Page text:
[CITASA] [Air-L] 3 positions at Nanying Tech U Singapore---avoid

Michael Baron webbaron at gmail.com
Wed Aug 5 11:14:00 EDT 2015


With all due respect, while I am not denying the possibility of
politically-motivated censorship by the University, It could be argued
then, that no jobs with the Universies in China, Russia, Kazakhstan etc.
academics should apply for...and no associations with institutions from
these countries should be established.

It is a common and reasonable expectation everywhere, that academics
complay with policies established by the faculty they are employed by and
do not openly criticize their own management via public domains. Being a
foreign academic/consultant/associate - one has to be even more respectful
towards  policies, practices and agendas of the employer. There is a clear
difference between freedom of speech/expression/academic freedom and
employee loyalty! As an employer, a University can have a peer assessment
system of its choice (just like any other employers in any other
industries) as long as this system is within legal boundaries. In this
particular case, I may not agree with the NTU's approach...but the call is
theirs rather than mine so I would refrain from advising others not to
accept jobs with them

On Thu, Aug 6, 2015 at 12:37 AM, Patrick Williams <subcultures at gmail.com>
wrote:

> I saw Philip Howard's response to the NTU jobs on the CITASA and AoIR
> listservs. Just to follow up on it.
>
> I'm not sure where the information that the president of the country
> overturned Cherian George's tenure decision came from, but my understanding
> (and FYI I'm an associate professor at NTU) is that NTU's board denied his
> tenure; there was no overturning. Certainly there were many faculty,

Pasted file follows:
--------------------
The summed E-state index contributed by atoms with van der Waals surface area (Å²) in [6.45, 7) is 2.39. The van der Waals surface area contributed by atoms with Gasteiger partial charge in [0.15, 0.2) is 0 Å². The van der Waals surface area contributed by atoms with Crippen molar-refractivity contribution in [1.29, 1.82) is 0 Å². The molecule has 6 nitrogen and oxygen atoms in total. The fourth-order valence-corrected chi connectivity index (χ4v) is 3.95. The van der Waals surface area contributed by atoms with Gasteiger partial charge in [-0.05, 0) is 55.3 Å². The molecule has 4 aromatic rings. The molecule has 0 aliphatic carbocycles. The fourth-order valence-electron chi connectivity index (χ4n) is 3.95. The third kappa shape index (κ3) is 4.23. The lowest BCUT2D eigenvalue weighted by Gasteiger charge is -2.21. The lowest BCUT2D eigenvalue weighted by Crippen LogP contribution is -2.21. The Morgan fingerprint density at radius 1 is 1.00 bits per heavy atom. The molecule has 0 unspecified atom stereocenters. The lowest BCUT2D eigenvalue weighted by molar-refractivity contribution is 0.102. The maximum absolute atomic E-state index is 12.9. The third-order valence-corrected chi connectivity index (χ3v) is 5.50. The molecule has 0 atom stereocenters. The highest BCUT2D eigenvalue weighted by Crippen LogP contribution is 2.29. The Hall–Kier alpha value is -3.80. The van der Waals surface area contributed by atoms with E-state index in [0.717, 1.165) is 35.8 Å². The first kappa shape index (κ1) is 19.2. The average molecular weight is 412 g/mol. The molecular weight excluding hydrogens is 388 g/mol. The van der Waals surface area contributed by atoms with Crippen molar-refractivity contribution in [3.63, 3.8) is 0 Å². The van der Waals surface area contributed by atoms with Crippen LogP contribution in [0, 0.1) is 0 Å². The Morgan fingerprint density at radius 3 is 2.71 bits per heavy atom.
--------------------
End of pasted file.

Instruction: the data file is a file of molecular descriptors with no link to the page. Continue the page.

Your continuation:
> including me, who were shocked by the incident, but there were probably
> just as many who were not surprised. I learned very quickly after moving to
> NTU that engaging in actions (whether through activism, publishing
> research, etc.) that directly criticize government policies could have dire
> consequences. But I would disagree that "it is a bit early, and a bit
> risky, to invest your academic career in Singapore." The research
> environment is lively and active, the faculty is internationally diverse,
> and faculty are supported in their work....as long as they don't bite the
> hand that feeds them. [Yes, that may feel like a slap in the face to a
> liberal academic, but it's also increasingly a reality in higher education
> everywhere.]
>
> The Cherian George case was political, but then again people are denied
> tenure or fired every year at universities for political reasons. You
> didn't do what your dean asked asked you to do once and got on her/his bad
> side....you didn't collaborate with the 'right' people in a lab or
> department or wherever....you told your students God doesn't exist....such
> stories circulate in the US, UK, Europe, and elsewhere as well. Even
> tenured professors in the US feel unsafe at some institutions, from
> teaching on sensitive issues to not securing 'enough' grant
> money...Singapore is nothing special in this regard.
>
> There are many people who don't get tenure at NTU, but many who do. I would
> agree that scholars doing advocacy or activist work that would target
> Singaporean public policy might very well do better elsewhere. But there
> are many scholars in the humanities, social sciences, and communication who
> do great work otherwise. Therefore I would add a caveat to Philip's
> statement: "If you study communication, technology, journalism, media, or
> have domains of inquiry that are culturally, politically, or economically
> sensitive, this is probably not a good place for you."  A more accurate
> statement would be: If you study any of those things and plan to critique
> Singapore governmental policy, this is probably not a place for you." Folks
> interested in a job in Singapore can begin by looking at faculty profiles
> and seeing what kinds of things profs here are publishing, for one thing.
> Or just apply and, if you get a campus interview, ask good questions about